Letter sent to all Westminster elected Members of Parliament by Maurizio Bragagni, CEO of cable manufacturer Tratos, in which he argues a No-Deal Brexit is not an option.

I am writing to you to ask you to join me in supporting the Prime Minister’s Deal with Europe.

For my company, and others like it, we believe our businesses would be little affected by a No Deal, and, in fact, to a larger extent we would benefit. However, now is the time to put self-interest aside and work together for the best outcome for the country, and the economy, we share.

Despite voting Remain, I understand and support the path laid down by the democratic vote. Me, and others like me, need to support the PM’s deal — we need to deal with it and we need to plan effectively. We have to stand by the push for wider economic success.

The Prime Minister has been resolute and effective in her delivery of two very important things: a Brexit and secured jobs for the UK.

I am an industrialist. My company, Tratos, produces electrical and fibre optical cables in Knowsley, Merseyside. In 2008 we made a significant investment in Knowsley to extend capacity and to be ready for future growth. *

The UK Cable industry is worth £1.8 billion, plus a further £900 million in fibre. Because we invested in manufacturing in the UK, the day after any No Deal Brexit, my company will be one of the few inside the country to benefit from the customs tariff and the post-No Deal chaos. But that’s not we want, it’s not what is best for Britain. It’s now about Team UK. Business and government working together to bring in a sustainable deal that will settle the country’s economy and seed the start of a regenerated Britain outside the EU.

We, in our industry, will move from a fiercely competitive world-wide marketplace to a protected one, and, because of our UK manufacturing base, we will be one of the few who stand to benefit.

My supply chain is already secured: our copper comes from South America, compounds from the USA. My major customers are infrastructure organisations like Utilities and Telecom companies, so whatever happens to the British economy, they will stay in the UK, and so will we. This isn’t the case for every business. We have to make the best choices for the most people. So, yes, I will turn away from the most favourable outcome for my own business — because I am a UK stakeholder. The best for the country has to be the first priority.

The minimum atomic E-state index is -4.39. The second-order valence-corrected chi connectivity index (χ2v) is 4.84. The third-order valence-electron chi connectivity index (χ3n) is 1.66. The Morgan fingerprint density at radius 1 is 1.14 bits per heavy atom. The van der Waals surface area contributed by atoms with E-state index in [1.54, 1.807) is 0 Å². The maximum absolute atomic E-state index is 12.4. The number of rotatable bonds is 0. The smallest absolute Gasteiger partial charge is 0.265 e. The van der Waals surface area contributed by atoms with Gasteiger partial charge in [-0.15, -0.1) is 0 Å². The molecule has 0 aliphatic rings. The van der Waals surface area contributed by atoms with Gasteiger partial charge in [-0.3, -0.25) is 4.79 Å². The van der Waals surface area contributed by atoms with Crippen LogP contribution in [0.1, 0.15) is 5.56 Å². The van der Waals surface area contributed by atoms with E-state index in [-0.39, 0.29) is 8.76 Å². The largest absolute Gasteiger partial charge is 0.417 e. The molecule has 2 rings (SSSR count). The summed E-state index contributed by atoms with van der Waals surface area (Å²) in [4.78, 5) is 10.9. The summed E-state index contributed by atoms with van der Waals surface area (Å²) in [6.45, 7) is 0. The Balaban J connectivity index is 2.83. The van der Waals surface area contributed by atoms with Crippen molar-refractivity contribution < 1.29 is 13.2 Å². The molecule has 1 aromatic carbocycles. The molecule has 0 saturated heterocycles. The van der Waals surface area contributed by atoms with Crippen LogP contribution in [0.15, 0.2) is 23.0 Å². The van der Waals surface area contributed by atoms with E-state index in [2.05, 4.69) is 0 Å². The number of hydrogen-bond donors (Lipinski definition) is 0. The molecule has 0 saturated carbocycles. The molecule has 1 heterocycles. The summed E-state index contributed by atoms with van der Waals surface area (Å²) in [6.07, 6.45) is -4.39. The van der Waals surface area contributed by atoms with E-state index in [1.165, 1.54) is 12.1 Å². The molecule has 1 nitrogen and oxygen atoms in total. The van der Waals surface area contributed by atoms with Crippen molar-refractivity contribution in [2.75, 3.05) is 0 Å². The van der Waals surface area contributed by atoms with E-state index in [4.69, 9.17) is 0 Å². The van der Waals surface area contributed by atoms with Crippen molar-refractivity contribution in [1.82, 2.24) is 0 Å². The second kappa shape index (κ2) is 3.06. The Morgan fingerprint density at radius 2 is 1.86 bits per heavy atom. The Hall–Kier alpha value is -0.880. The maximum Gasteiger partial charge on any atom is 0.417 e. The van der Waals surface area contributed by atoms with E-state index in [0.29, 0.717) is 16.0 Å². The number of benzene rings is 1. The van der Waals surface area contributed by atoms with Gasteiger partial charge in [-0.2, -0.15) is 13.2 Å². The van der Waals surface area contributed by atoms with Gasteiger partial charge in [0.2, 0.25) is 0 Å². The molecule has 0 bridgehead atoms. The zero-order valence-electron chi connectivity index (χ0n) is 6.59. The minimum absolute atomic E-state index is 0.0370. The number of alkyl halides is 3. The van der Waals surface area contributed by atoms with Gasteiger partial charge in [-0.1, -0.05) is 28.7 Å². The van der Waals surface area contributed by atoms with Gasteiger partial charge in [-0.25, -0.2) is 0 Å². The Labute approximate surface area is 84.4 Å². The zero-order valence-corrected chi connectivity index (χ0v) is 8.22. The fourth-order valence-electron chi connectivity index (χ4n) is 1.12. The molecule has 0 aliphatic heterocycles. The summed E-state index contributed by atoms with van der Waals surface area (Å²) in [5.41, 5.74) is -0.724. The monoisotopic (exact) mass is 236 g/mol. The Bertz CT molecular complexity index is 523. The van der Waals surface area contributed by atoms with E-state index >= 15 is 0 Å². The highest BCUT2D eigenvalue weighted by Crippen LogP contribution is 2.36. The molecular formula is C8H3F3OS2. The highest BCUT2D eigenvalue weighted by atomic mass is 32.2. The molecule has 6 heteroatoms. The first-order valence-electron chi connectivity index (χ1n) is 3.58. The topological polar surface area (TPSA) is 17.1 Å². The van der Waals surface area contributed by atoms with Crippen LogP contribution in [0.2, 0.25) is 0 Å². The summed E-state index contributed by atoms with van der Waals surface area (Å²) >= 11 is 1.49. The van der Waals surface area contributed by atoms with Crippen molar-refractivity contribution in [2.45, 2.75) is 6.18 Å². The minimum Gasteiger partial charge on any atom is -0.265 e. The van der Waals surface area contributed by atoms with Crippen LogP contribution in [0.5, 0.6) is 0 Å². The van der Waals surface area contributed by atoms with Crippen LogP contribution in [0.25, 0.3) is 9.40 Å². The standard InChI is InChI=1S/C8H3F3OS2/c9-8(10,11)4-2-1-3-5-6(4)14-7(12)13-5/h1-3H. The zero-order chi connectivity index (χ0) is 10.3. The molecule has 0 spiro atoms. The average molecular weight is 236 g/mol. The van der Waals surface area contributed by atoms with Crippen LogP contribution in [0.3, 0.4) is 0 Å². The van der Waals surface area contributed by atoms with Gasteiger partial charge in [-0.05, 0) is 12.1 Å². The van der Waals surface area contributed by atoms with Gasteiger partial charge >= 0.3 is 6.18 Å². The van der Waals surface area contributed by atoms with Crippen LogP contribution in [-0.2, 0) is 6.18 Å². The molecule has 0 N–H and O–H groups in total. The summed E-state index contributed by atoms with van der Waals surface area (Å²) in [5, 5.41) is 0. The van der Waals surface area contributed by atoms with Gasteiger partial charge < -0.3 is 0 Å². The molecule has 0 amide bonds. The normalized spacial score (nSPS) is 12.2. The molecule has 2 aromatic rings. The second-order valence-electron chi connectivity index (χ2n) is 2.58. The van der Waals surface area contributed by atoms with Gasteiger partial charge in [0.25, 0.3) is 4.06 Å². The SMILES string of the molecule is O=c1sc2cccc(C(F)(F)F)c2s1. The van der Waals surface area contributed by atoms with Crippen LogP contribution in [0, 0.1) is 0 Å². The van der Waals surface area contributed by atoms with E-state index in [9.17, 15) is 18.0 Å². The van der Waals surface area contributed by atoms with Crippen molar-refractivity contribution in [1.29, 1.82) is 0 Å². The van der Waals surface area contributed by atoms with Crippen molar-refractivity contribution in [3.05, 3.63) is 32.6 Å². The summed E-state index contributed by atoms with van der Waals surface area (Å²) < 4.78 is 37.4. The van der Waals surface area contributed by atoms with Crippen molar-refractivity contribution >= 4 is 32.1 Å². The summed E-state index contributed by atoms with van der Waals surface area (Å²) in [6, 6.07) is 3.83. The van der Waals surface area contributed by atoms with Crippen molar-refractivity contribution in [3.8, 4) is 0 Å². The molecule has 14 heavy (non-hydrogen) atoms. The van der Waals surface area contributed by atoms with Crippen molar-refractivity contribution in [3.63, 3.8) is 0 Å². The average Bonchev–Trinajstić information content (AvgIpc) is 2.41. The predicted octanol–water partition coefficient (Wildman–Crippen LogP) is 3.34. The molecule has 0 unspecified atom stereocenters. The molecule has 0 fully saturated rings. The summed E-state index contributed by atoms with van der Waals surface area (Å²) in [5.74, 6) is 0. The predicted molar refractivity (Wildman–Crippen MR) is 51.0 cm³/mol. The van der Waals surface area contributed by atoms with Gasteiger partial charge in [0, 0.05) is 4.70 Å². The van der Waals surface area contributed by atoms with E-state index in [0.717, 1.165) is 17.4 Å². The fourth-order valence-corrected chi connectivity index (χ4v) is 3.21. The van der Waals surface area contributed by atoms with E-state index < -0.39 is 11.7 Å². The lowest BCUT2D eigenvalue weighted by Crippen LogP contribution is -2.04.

I offer also a personal point of view.

I am British, even though I was born in Italy. I’m a British citizen. So, I am not affected by the status of ‘foreign national’ within a No Deal scenario. I am still able to move around between the UK and Europe. No queueing, and fully able to benefit from the privileges offered on both sides of the Brexit borders. No Deal is, for me, no big deal.

Yet still, I will support the PM’s Brexit deal.

Tratos is the largest manufacturer of railway cables. We produce for Trenitalia, Irish Railways, Deutsche Railways, although not for Network Rail.

We have tried hard to change that, and we have heavily invested in our UK manufacturing facility, but we have not yet succeeded. We will not stop trying.

Network Rail uses a sponsor system. In reality it serves to make sure nothing changes. Neither an enlightened or a fair system.

Network Rail awarded a three-year cable supply contract in 2005. It should have been re-tendered in 2008, we are still waiting.

In a No Deal scenario, Network Rail would be forced to come to us, and yet, still, I support the Prime Minister’s deal.

On paper it makes no sense for me to support the Prime Minister’s deal. I should be 100% behind any No Deal yet, here’s the thing: there are some things bigger and more important and there are some things that can wait their turn while the bigger issues are settled. For me it is more critical to love the country and do my part to work with the best choice for the most people here. And that isn’t No Deal.